Scarlet Honeyeater

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Habitat: Woodland, Forest, Wetland, Urban


The Scarlet Honeyeater occurs in a wide range of forest habitats, but is most common in open eucalypt forests and woodlands, especially those that grow near wetlands. They are frequently seen in flowering shrubs, and can be spotted in urban areas where people have planted bottlebrushes and other nectar-rich species.


Populations of Scarlet Honeyeaters have occasionally exploded suddenly, with larger numbers than usual being reported in a particular area.


The Scarlet Honeyeater feeds mainly on nectar and sometimes on fruit and insects. It tends to feed in the upper levels of the canopy, foraging in flowers and foliage, usually singly, in pairs or small flocks. Often evicted by larger, more aggressive honeyeaters such as friarbirds.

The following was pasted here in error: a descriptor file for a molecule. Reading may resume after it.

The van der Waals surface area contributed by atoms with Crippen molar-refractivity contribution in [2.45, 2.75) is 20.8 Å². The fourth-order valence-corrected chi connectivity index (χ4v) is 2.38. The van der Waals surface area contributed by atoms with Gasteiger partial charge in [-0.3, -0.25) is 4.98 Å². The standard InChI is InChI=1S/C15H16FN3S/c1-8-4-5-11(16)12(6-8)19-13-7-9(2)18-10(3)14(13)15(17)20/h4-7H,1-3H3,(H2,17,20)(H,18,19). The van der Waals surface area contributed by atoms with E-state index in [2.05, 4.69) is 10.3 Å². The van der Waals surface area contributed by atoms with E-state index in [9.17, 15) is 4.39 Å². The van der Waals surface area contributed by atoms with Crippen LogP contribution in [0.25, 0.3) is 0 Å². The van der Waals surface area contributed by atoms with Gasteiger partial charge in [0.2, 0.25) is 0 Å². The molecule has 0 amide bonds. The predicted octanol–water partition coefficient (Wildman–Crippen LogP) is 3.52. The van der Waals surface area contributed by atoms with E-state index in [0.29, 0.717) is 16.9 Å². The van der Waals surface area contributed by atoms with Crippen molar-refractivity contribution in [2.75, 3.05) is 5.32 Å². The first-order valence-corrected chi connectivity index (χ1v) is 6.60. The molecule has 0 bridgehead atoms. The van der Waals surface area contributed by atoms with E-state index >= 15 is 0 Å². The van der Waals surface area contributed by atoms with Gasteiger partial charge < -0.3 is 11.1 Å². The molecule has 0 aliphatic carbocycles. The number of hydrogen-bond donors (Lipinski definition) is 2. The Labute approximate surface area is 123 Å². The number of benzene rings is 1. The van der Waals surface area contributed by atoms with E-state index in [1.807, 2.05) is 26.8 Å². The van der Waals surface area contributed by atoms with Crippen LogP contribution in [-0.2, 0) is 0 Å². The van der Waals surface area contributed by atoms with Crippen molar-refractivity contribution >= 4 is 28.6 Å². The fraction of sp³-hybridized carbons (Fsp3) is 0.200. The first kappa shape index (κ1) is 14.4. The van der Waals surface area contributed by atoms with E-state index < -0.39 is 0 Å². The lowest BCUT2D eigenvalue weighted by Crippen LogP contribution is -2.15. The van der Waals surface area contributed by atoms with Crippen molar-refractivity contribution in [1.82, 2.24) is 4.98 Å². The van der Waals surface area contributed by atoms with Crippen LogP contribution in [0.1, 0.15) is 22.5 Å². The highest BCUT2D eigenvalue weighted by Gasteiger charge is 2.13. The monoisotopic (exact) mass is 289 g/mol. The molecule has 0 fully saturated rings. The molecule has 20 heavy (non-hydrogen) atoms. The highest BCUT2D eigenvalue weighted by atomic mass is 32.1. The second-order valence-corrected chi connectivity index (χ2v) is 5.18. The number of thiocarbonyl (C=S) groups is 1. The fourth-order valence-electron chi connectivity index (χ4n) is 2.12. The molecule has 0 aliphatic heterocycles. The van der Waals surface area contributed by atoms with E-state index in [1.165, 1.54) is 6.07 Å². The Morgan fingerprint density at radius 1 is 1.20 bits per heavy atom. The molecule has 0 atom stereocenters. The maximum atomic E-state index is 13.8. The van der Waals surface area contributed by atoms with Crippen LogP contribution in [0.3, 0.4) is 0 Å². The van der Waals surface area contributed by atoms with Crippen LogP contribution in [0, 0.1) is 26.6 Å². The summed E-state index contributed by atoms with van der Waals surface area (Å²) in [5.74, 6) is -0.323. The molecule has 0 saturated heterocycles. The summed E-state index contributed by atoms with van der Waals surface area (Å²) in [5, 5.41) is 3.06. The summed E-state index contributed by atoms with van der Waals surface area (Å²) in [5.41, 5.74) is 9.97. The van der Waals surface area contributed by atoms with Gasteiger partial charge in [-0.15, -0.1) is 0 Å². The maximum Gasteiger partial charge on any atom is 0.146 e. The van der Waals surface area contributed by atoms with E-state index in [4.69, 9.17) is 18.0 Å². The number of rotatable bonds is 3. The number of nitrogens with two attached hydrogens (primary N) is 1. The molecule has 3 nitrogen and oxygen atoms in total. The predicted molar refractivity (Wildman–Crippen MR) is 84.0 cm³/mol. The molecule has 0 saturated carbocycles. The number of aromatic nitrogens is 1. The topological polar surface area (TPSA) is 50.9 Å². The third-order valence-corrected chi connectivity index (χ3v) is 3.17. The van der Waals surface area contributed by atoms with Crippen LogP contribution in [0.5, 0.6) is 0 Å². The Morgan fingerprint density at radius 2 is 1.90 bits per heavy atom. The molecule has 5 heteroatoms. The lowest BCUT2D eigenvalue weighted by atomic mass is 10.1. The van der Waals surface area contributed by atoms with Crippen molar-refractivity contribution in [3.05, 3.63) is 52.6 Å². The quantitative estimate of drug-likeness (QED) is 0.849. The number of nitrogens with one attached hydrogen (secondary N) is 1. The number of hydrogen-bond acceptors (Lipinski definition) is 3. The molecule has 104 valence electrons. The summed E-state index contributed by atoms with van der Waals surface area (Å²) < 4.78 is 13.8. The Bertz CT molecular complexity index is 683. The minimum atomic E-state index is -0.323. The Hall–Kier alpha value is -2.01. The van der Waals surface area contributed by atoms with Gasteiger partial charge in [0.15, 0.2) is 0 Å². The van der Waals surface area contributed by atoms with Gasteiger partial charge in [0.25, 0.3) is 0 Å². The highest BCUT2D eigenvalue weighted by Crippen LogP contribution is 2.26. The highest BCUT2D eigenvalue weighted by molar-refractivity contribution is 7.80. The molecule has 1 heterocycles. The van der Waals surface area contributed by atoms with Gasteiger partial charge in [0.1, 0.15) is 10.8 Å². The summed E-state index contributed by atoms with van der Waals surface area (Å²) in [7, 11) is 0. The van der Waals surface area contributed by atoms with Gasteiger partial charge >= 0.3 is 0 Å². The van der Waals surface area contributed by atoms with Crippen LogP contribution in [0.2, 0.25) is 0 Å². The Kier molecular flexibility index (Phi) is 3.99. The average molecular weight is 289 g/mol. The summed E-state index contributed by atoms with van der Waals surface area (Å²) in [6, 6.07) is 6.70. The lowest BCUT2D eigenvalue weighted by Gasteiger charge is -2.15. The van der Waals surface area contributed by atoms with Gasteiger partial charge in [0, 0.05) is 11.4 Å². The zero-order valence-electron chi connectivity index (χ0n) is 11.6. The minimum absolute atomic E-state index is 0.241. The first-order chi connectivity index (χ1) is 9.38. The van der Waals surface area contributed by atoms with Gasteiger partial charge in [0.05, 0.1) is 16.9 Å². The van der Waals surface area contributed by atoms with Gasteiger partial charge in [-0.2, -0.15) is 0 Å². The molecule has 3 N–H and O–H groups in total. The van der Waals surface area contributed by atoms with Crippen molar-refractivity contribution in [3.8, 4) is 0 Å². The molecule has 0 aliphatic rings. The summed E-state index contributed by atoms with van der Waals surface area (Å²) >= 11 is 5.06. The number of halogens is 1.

The Scarlet Honeyeater breeds in pairs, with the more conspicuous male calling and displaying to the quieter females. The small cup nest is suspended from a horizontal branch or in a fork, and is made from fine bark and grass bound with spider web and lined with fine plant materials. The female incubates the eggs alone, but both sexes feed the young. Up to three broods may be produced per season.